Author

Tamara H. Fox

Publication Date

1997

Document Type

Dissertation/Thesis

First Advisor

Beard, Dorathea K.

Degree Name

M.A. (Master of Arts)

Department

School of Art

LCSH

Cornell, Joseph||Artists--United States||Symbolism in art||Birds in art

Abstract

My thesis examines some of the possible symbolic meaning attached to bird images in the box constructions and collages of American artist Joseph Cornell (1903-1972). Bird images, though figuring prominently in Cornell's work throughout his lifetime, are either not addressed in the literature on Cornell or are attributed rather universal symbolism not necessarily based on any information about the artist or provided by the artist. This is largely due to the fact that primary source materials were not available until after the artist died. Cornell did not like to give interviews, and prior to his death the most information available was found in the catalog for his one-man show at the Museum of Modern Art. In order to unravel the special significance of the most frequently used birds, several sources were examined: his personal writings, his sources of inspiration, and his working techniques. I examine songbirds, owls, swans, parrots, cockatoos, the Empty Aviary works, and his Dovecote series, and present information that provides the possibilities of symbolism for each.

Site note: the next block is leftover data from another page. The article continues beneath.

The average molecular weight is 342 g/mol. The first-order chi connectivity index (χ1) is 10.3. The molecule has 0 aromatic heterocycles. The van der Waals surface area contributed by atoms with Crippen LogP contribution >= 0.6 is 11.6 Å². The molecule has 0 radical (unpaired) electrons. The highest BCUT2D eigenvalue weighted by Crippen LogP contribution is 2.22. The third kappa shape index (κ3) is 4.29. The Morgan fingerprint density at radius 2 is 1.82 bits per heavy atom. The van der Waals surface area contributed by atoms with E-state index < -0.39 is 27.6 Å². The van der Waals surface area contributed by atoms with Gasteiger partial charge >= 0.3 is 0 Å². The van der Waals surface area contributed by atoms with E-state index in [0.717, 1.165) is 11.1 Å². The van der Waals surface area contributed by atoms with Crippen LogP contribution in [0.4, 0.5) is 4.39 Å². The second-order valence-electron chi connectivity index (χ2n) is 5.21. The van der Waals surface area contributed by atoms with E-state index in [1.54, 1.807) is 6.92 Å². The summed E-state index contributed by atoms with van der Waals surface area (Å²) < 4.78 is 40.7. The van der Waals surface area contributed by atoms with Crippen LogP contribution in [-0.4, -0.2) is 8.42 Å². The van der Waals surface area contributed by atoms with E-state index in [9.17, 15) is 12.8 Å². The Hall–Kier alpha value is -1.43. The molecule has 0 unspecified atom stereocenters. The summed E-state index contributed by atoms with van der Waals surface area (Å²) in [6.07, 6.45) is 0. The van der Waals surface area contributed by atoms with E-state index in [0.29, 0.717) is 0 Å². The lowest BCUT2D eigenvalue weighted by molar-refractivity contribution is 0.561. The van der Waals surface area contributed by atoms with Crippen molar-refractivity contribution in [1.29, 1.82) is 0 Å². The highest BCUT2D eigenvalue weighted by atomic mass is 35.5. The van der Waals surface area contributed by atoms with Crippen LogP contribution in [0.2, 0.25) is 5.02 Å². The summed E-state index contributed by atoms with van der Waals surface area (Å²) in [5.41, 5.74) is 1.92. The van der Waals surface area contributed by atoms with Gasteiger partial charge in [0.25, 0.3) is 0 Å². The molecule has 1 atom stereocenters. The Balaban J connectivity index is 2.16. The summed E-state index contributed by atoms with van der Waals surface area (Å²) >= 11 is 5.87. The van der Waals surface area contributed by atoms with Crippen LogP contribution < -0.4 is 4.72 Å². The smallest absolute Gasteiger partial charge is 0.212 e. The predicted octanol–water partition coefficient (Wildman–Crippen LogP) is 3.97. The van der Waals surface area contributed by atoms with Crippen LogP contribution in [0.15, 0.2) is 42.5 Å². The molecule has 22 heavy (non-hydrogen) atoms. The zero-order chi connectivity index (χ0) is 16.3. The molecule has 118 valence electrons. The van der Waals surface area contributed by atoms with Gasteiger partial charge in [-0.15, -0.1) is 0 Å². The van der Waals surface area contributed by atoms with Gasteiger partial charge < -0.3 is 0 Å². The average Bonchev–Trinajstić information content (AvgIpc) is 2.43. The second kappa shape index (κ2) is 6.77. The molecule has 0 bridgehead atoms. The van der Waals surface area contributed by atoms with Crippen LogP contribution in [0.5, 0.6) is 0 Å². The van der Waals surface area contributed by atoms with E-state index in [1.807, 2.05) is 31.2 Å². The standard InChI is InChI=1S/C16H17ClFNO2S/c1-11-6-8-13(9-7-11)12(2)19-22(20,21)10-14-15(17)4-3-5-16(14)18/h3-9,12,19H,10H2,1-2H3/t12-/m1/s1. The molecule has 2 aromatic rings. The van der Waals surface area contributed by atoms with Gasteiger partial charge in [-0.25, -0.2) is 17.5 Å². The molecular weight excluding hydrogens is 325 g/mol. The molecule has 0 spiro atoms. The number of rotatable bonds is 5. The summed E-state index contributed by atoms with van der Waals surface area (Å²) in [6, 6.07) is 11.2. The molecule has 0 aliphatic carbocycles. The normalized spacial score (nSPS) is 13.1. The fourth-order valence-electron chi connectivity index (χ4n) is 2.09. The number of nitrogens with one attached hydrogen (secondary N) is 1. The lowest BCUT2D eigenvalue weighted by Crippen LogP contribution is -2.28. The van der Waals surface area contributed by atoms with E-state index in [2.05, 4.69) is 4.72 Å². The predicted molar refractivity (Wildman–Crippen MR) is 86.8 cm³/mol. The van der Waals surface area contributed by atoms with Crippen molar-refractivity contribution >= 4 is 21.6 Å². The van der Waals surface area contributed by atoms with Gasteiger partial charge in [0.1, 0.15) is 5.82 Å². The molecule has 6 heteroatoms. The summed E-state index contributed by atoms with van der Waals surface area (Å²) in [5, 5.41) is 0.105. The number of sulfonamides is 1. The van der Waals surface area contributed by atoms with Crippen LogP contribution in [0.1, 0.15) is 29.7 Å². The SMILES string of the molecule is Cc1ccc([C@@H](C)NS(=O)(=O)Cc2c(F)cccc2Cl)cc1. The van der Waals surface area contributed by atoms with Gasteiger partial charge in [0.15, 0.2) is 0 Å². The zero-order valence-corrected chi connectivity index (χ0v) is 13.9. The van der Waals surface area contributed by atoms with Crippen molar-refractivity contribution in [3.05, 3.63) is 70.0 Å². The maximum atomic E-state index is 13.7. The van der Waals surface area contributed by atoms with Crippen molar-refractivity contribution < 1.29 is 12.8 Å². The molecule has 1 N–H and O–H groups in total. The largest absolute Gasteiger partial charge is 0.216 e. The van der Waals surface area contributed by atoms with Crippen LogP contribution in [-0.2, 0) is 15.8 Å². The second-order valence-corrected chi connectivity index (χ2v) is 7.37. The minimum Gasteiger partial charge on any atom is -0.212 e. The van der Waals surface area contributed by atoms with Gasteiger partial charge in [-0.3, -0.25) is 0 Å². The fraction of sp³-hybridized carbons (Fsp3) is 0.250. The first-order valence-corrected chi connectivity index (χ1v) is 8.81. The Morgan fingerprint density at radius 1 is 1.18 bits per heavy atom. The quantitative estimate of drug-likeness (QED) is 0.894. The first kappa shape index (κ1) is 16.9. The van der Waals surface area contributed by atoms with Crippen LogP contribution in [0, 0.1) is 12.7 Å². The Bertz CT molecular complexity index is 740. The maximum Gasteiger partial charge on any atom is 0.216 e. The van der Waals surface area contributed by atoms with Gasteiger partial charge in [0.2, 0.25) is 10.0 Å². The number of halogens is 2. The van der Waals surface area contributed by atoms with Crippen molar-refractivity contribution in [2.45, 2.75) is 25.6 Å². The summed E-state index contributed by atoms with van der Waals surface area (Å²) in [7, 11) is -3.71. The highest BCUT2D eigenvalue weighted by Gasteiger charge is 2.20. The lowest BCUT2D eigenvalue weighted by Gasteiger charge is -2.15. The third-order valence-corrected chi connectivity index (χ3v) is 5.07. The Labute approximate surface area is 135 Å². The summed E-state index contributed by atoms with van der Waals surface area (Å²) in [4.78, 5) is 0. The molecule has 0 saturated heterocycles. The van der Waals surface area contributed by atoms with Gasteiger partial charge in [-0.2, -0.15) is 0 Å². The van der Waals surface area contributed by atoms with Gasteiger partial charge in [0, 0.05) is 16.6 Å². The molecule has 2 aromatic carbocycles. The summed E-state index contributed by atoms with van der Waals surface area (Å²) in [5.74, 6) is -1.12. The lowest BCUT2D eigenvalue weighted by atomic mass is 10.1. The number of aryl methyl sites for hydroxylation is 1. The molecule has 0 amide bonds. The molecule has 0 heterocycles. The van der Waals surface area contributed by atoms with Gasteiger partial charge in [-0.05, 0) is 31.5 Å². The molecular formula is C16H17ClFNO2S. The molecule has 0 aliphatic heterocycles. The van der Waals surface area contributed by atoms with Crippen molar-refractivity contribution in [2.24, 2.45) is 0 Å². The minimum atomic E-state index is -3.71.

Comments

Includes bibliographical references.

Extent

viii, 147 pages

Language

eng

Publisher

Northern Illinois University

Rights Statement

In Copyright

Rights Statement 2

NIU theses are protected by copyright. They may be viewed from Huskie Commons for any purpose, but reproduction or distribution in any format is prohibited without the written permission of the authors.

Media Type

Text

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